After a long cold winter, the warmer weather is finally here! As soon as it is warm enough, my first reaction is “let’s open the windows”! It is wonderful to be able to let the fresh air in but sometimes noise, like the sounds of dogs barking, filters in as well. This is the time of year when people suddenly become aware of their dog’s barking. Either because the warm weather is providing more opportunities and things to bark at or because the neighbors are complaining. Either way, it is a problem.

It is a familiar request. “Can you please help me to stop my dog from barking?” Unfortunately, the answer is not as simple as the question. There are many different ways to deal with unwanted barking but how respond to it depends largely on why they are doing it in the first place.

Barking is a form of communication and not all barks are the same. It is meant to relay information. Here are a variety of reasons that your dog may be barking.

The boredom bark. Dogs need mental stimulation and physical exercise just like they need food, water and shelter. These things are not luxuries like they are for us, they are basic needs. A dog left unattended in the yard all day or even for an extended period will find things to do to occupy his mind. That can include a variety of taboo behaviors but barking is top on the list. Barking at passersby, barking at squirrels, barking because another dog barked, or simply boo-hooing his solitude results in unwanted noise. The same is true for dogs left in the house all day without much to think about. This type of barking can be helped by an enrichment program along with an exercise program that helps stimulate the dog.

The “I’m alone” bark. Barking and vocalizing (i.e., howling, whining) can be an indication that the dog is experiencing discomfort or anxiety at being left alone. Barking in itself doesn’t necessarily mean that the dog is experiencing separation anxiety but it can be an indication that something is amiss and should be evaluated further by a canine behavior specialist.

The “I’m scared” bark. Dogs often bark at things that make them nervous. It may be in an attempt to drive the scary thing away or as an attempt to let you know some ‘foreign monster-like thing’ has just appeared. Reprimanding this behavior or forcing the dog to ‘get over it’ can exacerbate the problem. Care must be taken to ensure that the dog feels safe as he learns to gradually habituate to the scary thing.

The attention bark. Barking is a great way for dogs to get attention from humans, even though it may not be our preferred method. Think of barking as your dog’s way of saying, “Hey! Here I am! Look at me!! Hey!” This is a hard one for most people because the natural reaction is to attend to the dog to determine the source of the problem. That is after all what Timmy did when Lassie barked, right? The problem is that for the dog, his barking worked in that it produced the desired effect, attention. This type of barking is best fixed by ignoring the dog completely until all is quiet.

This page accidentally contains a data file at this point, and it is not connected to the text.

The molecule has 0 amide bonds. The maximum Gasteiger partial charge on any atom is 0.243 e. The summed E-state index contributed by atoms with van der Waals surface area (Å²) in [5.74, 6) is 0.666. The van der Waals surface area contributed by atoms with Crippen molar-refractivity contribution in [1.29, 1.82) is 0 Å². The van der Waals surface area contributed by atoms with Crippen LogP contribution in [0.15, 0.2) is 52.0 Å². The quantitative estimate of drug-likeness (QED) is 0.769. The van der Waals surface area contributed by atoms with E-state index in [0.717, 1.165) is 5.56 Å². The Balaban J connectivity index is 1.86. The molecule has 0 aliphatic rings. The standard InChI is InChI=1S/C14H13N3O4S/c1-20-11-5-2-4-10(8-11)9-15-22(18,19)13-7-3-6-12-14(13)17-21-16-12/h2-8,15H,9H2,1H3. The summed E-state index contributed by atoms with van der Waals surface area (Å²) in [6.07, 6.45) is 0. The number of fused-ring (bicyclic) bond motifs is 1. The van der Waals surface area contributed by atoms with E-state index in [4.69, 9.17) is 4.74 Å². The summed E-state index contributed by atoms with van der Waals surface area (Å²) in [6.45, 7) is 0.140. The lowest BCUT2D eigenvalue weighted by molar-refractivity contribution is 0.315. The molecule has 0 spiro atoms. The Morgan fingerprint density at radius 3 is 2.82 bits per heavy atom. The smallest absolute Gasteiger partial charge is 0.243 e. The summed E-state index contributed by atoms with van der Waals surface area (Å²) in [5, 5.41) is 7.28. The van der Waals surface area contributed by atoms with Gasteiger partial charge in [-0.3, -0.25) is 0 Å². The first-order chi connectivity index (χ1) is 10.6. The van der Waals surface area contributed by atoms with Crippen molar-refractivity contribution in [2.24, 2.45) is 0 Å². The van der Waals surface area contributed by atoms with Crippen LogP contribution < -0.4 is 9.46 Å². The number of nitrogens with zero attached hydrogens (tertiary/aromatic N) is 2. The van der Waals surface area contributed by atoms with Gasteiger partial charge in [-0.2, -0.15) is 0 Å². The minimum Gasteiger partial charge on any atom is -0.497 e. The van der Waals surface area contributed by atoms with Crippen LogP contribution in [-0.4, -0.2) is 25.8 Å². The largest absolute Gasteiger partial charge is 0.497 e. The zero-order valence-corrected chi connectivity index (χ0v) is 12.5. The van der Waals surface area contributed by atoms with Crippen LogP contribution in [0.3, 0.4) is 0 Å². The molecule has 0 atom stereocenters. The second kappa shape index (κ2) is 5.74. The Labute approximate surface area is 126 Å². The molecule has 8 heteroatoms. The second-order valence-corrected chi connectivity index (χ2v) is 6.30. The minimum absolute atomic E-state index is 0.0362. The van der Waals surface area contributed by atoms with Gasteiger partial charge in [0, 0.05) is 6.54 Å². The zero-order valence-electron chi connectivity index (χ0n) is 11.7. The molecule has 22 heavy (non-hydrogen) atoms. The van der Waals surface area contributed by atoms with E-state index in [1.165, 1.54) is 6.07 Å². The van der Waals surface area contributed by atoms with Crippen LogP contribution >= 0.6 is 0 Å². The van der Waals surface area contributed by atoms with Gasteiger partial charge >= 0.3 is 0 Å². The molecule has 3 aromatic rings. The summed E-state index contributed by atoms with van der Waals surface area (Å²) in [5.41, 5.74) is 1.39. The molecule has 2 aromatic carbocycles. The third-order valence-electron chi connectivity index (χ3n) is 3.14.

The demand bark. Like certain people, some dogs can be demanding and are not shy about letting you know about it. “You aren’t fixing dinner fast enough! I want a cookie! Let me out! I want to say ‘Hi’! Pet me now!” Whatever the item demanded, the message is conveyed loudly. The best consequence to this type of barking is a complete removal of whatever the dog is demanding.

The frustration bark. The frustration bark occurs when the dog is prevented from getting something that he wants. It may occur from behind a fence, inside a car or house, or at the end of a leash. In any case, there is something that is restricting the dog and they let you know. Impulse control training is important to help the dog deal with frustrating situations and respond in an appropriate way.

The warning bark. This is the bark that is easiest for owners to accept. This bark lets everyone know that something is amiss. It can be comforting to know that our personal sentry is on duty and alerting us to potential danger. Certainly this is a good thing, except that what is perceived as a potential danger is subject to opinion and your dog’s idea of a threat may be different from yours. This type of barking shouldn’t be discouraged but with training it can be controlled with a “Thank you, now quiet!” cue.

The “I like to bark because if feels good” bark. Some dogs bark just because. Perhaps it feels good to them but it seems as if the barking is not producing anything that we can determine is externally rewarding for the dog. With no external reinforcement we can only guess that the reinforcement is intrinsic. Fixing this requires a focus on teaching the dog when barking is ok and when to be quiet. Harder than it sounds, training this requires a bit of skill.

Barks vary in pitch, repetitiveness, speed and intensity. Generally the lower the pitch the greater the threat. Although some astute owners can tell by the sound of the bark what their dog means, sometimes the reason is obscure. As you can imagine, with all these reasons for and types of barking, there is not a simple answer on how to fix it. Seeing a qualified behavior specialist can help you to define the cause of the barking and prepare a tailored training plan to regain the sounds of silence in your home.